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Carson City summer program helps ease the transition into kindergarten

Along with requiring children to be 5 before starting class, the program is another way to ensure students are prepared for success from the start.
Kelsea Frobes
Kelsea Frobes
EducationGovernmentK-12 Education

When the Carson City School District saw a need to support kids who may not have had any socialization, pre-K or kindergarten experiences, they decided that creating a summer program where young kids could learn how to participate in school was the best option to prepare them. 

At the halfway mark of the 12-day “Ready to Rock Kindergarten” program, staff and parents both seemed to have gotten into a positive groove. While The Nevada Independent interviewed the staff on June 12, children enrolled in this program participated in parachute games, coloring and singing. 

Students at Al Seeliger Elementary School play with a parachute during Carson City School District's “Ready to Rock Kindergarten” program. (Courtesy Dan Davis / Carson City School District)

Programs such as Ready to Rock are just one way education leaders are trying to ensure students succeed in kindergarten. Another strategy has been requiring children to be at least 5 years old before enrolling, rather than accepting some 4-year-olds.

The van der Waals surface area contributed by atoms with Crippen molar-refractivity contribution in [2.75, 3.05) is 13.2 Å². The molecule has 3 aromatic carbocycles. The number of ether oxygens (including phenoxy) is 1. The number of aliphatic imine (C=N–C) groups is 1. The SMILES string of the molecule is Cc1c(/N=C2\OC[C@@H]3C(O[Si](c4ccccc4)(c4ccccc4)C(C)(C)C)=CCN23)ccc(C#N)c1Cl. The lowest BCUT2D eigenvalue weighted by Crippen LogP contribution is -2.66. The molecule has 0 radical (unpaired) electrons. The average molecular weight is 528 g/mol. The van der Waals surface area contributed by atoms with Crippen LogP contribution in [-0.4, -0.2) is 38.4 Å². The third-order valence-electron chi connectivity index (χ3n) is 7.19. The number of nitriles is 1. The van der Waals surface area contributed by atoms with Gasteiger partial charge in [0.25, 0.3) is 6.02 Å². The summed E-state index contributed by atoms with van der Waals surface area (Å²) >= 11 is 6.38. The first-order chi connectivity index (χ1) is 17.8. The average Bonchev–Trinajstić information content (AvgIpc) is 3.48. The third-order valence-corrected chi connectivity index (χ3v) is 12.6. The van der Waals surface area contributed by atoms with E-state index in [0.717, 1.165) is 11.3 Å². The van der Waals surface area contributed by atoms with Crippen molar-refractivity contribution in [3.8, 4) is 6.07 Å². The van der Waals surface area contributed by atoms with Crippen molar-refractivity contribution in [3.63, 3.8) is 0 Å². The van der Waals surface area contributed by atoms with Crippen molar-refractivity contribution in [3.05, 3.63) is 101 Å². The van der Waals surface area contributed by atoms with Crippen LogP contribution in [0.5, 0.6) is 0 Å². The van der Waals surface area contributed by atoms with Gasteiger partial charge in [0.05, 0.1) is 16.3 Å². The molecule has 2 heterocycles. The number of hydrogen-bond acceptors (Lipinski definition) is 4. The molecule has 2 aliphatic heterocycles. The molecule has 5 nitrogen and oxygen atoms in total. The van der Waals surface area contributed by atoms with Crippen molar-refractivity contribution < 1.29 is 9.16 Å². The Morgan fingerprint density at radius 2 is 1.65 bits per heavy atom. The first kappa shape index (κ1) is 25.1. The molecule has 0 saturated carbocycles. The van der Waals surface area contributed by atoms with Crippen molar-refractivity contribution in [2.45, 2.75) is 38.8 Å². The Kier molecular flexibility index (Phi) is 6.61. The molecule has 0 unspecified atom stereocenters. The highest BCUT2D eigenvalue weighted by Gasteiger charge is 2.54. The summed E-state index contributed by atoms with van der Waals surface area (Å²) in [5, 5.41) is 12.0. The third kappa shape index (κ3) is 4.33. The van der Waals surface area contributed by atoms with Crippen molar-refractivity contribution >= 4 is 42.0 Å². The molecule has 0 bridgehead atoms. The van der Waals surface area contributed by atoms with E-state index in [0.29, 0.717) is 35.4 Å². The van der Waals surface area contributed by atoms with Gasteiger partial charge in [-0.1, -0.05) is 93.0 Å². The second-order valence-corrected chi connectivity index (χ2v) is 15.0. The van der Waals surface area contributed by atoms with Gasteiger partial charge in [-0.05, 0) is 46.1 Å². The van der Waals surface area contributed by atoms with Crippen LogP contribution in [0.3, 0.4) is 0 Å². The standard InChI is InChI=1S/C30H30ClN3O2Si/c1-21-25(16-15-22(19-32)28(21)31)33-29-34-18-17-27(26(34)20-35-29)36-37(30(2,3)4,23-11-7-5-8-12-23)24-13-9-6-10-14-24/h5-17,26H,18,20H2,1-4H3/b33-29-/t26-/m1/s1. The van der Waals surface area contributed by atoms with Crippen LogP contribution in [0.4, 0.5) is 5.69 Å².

Suzanne Mather, the mother of a child enrolled in the program, said that full school days are long and tiring compared to the half days that many kids and parents are used to. The summer program is only a half day, although Carson City elementary schools offer full-day kindergarten.

But she’s still “happy that [her son] gets a chance to get used to the big school without the cars, the traffic, and a million other kids.”

A big leap for young children

Several staff members, including Merri Pray, the professional learning and family engagement coordinator at the school district, mentioned that the first few weeks of school are usually rough for both kids and parents, whether that’s during the kindergarten readiness program or during kindergarten itself.